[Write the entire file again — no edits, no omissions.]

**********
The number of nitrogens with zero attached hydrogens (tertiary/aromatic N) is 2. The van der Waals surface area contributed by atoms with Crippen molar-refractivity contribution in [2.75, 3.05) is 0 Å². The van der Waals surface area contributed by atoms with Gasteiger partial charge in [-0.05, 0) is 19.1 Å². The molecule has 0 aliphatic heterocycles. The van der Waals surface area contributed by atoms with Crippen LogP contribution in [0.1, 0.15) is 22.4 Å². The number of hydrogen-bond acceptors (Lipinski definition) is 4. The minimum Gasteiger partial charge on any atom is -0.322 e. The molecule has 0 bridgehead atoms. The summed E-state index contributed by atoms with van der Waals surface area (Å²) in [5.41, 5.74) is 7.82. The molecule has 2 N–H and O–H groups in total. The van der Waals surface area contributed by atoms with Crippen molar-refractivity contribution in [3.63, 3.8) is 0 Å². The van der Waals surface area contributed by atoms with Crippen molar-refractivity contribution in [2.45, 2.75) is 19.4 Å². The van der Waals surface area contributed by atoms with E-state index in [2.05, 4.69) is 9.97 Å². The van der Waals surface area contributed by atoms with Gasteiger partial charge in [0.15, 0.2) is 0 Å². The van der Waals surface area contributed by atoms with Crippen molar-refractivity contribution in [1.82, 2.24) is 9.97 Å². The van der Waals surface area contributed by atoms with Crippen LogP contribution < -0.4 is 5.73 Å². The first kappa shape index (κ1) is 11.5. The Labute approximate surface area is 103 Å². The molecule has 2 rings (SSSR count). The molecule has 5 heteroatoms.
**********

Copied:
The number of nitrogens with zero attached hydrogens (tertiary/aromatic N) is 2. The van der Waals surface area contributed by atoms with Crippen molar-refractivity contribution in [2.75, 3.05) is 0 Å². The van der Waals surface area contributed by atoms with Gasteiger partial charge in [-0.05, 0) is 19.1 Å². The molecule has 0 aliphatic heterocycles. The van der Waals surface area contributed by atoms with Crippen LogP contribution in [0.1, 0.15) is 22.4 Å². The number of hydrogen-bond acceptors (Lipinski definition) is 4. The minimum Gasteiger partial charge on any atom is -0.322 e. The molecule has 0 bridgehead atoms. The summed E-state index contributed by atoms with van der Waals surface area (Å²) in [5.41, 5.74) is 7.82. The molecule has 2 N–H and O–H groups in total. The van der Waals surface area contributed by atoms with Crippen molar-refractivity contribution in [3.63, 3.8) is 0 Å². The van der Waals surface area contributed by atoms with Crippen molar-refractivity contribution in [2.45, 2.75) is 19.4 Å². The van der Waals surface area contributed by atoms with E-state index in [2.05, 4.69) is 9.97 Å². The van der Waals surface area contributed by atoms with Gasteiger partial charge in [0.15, 0.2) is 0 Å². The van der Waals surface area contributed by atoms with Crippen molar-refractivity contribution in [1.82, 2.24) is 9.97 Å². The van der Waals surface area contributed by atoms with Crippen LogP contribution < -0.4 is 5.73 Å². The first kappa shape index (κ1) is 11.5. The Labute approximate surface area is 103 Å². The molecule has 2 rings (SSSR count). The molecule has 5 heteroatoms.